Programming

The Lesser Known Normal Forms of Database Design

-1st Normal Form: The database contains at least one table that is an exact copy of another table, except with additional columns. -2nd Normal Form: The database contains at least one table that is a corrupt, out-of-date copy of another table, except with additional columns. It is impossible to determine if these additional columns can […]

Values vs. Bindings: The Map is Not the Territory

Many newcomers to Julia are confused by the seemingly dissimilar behaviors of the following two functions: 1 2 3 4 5 6 7 8 9 10 11 12 13 14 15 16 17 18 19 20 21 22 23 24 25 26 27 28 29 30 31 32 33 julia> a = [1, 2, 3] […]

That Way Madness Lies: Arithmetic on data.frames

tl;dr Please do not use arithmetic on data.frame objects when programming in R. It’s a hack that only works if you know everything about your datasets. If anything happens to change the order of the rows in your data set, previously safe data.frame arithmetic operations will produce incorrect answers. If you learn to always explicitly […]

My Experience at JuliaCon

Introduction I just got home from JuliaCon, the first conference dedicated entirely to Julia. It was a great pleasure to spend two full days listening to talks about a language that I started advocating for just a little more than two years ago. What follows is a very brief review of the talks that excited […]

The Relationship between Vectorized and Devectorized Code

Introduction Some people have come to believe that Julia’s vectorized code is unusably slow. To correct this misconception, I outline a naive benchmark below that suggests that Julia’s vectorized code is, in fact, noticeably faster than R’s vectorized code. When experienced Julia programmers suggest that newcomers should consider devectorizing code, we’re not trying to beat […]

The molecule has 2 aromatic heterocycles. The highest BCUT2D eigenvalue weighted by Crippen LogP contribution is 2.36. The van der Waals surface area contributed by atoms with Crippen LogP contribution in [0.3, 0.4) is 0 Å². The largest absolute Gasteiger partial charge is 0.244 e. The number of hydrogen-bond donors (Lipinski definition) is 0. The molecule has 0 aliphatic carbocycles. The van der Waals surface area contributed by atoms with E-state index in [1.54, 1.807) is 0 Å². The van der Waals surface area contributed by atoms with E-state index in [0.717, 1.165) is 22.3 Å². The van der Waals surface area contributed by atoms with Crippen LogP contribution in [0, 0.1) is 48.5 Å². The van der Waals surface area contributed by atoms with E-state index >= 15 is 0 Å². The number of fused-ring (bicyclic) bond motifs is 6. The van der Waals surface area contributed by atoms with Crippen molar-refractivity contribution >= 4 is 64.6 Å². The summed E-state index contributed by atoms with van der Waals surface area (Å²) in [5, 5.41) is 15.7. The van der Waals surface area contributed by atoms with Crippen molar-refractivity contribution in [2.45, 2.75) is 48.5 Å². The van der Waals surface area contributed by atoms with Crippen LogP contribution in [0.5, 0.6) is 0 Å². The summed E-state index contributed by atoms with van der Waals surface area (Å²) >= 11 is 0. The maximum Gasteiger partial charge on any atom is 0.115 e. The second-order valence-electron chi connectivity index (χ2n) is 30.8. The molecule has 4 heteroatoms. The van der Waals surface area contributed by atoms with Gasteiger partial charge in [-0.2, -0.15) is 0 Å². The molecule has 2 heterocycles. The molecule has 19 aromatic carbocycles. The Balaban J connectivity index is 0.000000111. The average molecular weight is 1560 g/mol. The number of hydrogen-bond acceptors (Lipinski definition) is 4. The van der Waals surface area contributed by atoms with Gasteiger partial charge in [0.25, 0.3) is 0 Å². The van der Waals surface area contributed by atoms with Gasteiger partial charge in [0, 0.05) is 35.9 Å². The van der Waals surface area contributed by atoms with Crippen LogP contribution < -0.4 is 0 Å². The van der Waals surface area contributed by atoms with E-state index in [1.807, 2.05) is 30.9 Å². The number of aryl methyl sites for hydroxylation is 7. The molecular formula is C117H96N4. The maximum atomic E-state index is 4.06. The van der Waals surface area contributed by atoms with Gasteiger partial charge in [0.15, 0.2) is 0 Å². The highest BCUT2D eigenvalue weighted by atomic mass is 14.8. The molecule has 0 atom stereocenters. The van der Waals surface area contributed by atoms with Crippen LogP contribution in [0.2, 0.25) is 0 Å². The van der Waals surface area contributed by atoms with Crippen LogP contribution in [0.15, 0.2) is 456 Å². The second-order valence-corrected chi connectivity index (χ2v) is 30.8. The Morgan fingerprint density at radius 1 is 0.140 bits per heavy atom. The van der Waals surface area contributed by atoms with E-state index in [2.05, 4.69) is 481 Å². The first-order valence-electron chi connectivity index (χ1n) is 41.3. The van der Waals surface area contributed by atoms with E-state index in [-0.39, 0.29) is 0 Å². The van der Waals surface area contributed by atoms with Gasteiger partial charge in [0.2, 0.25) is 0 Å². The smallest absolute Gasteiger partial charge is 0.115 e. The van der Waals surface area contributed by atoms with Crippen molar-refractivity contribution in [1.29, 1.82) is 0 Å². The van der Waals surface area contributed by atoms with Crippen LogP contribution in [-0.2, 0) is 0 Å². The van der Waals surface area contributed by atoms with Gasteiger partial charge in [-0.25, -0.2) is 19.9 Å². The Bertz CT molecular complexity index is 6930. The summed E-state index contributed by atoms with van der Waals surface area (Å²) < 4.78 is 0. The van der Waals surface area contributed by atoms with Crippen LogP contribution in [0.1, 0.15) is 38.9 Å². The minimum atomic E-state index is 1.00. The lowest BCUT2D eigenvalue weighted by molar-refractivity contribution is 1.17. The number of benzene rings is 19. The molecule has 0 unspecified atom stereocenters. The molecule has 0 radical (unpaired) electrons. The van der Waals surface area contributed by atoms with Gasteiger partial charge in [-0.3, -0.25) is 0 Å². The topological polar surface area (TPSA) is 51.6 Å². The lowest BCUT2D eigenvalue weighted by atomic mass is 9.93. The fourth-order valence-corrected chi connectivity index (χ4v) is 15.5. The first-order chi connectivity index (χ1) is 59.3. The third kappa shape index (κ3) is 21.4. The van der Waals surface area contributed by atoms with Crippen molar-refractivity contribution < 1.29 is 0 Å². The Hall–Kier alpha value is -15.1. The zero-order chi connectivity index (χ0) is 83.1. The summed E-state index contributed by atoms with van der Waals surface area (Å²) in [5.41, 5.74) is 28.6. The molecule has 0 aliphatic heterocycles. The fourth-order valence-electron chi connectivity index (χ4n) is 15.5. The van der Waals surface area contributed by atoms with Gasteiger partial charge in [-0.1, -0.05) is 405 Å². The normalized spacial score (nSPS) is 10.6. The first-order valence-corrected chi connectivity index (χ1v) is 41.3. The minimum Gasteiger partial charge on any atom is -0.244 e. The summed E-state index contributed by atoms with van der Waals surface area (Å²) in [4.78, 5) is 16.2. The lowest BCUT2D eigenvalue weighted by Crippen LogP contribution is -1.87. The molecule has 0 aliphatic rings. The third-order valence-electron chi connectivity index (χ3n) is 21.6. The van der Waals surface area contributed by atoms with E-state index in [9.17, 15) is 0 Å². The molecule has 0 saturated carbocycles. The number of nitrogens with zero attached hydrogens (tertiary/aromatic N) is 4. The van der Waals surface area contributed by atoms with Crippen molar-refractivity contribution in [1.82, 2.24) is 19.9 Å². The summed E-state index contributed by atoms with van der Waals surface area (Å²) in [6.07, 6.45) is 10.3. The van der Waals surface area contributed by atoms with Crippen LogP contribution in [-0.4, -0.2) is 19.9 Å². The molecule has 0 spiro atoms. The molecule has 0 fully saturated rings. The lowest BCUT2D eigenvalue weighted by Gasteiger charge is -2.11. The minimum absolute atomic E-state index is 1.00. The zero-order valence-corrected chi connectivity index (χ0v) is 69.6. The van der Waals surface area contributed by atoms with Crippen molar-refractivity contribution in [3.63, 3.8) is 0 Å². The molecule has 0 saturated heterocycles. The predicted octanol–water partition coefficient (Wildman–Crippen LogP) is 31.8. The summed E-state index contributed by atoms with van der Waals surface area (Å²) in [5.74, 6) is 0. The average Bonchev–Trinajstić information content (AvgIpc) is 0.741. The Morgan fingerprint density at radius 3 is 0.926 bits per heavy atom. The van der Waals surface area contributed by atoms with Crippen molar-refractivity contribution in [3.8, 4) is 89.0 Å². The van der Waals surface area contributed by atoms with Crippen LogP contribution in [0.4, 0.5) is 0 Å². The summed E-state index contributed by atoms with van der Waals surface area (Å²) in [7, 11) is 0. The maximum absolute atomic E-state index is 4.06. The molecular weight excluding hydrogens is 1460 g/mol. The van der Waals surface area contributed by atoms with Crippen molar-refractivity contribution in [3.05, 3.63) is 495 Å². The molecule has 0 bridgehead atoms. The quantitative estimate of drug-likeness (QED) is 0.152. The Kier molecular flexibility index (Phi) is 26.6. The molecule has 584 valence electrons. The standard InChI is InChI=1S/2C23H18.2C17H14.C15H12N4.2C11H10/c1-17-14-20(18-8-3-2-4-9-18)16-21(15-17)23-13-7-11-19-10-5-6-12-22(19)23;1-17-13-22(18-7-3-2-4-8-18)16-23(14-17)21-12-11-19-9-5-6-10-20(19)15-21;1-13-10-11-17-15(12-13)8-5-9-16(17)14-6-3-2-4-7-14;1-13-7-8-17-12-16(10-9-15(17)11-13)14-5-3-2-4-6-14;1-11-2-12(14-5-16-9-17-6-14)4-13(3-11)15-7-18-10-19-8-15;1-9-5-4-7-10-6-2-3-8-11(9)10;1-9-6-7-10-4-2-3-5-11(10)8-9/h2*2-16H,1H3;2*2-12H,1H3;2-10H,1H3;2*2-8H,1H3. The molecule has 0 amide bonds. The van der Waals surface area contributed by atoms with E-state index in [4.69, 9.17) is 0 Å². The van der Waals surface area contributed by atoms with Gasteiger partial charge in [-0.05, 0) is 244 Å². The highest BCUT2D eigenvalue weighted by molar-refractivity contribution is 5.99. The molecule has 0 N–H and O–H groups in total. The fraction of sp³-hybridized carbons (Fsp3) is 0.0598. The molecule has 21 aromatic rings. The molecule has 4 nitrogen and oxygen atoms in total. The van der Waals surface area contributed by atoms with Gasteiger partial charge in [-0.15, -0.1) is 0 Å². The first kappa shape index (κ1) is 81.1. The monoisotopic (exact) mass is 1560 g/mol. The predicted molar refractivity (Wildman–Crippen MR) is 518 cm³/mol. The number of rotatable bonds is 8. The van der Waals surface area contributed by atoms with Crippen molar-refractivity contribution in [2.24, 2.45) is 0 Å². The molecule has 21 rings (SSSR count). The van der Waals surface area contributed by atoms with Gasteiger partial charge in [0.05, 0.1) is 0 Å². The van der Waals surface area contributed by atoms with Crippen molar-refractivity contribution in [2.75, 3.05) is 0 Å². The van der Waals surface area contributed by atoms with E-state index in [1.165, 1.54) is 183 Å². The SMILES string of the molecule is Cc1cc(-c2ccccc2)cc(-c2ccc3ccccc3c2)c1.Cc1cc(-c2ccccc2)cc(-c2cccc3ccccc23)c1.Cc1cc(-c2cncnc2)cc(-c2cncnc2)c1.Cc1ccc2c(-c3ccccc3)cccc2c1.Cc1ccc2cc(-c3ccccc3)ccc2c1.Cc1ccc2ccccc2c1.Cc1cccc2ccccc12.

Writing Type-Stable Code in Julia

For many of the people I talk to, Julia’s main appeal is speed. But achieving peak performance in Julia requires that programmers absorb a few subtle concepts that are generally unfamiliar to users of weakly typed languages. One particularly subtle performance pitfall is the need to write type-stable code. Code is said to be type-stable […]

Hopfield Networks in Julia

Hopfield Networks in Julia

As a fun side project last night, I decided to implement a basic package for working with Hopfield networks in Julia. Since I suspect many of the readers of this blog have never seen a Hopfield net before, let me explain what they are and what they can be used for. The short-and-skinny is that […]

Writing Better Statistical Programs in R

Writing Better Statistical Programs in R

A while back a friend asked me for advice about speeding up some R code that they’d written. Because they were running an extensive Monte Carlo simulation of a model they’d been developing, the poor performance of their code had become an impediment to their work. After I looked through their code, it was clear […]

Symbolic Differentiation in Julia

A Brief Introduction to Metaprogramming in Julia In contrast to my previous post, which described one way in which Julia allows (and expects) the programmer to write code that directly employs the atomic operations offered by computers, this post is meant to introduce newcomers to some of Julia’s higher level functions for metaprogramming. To make […]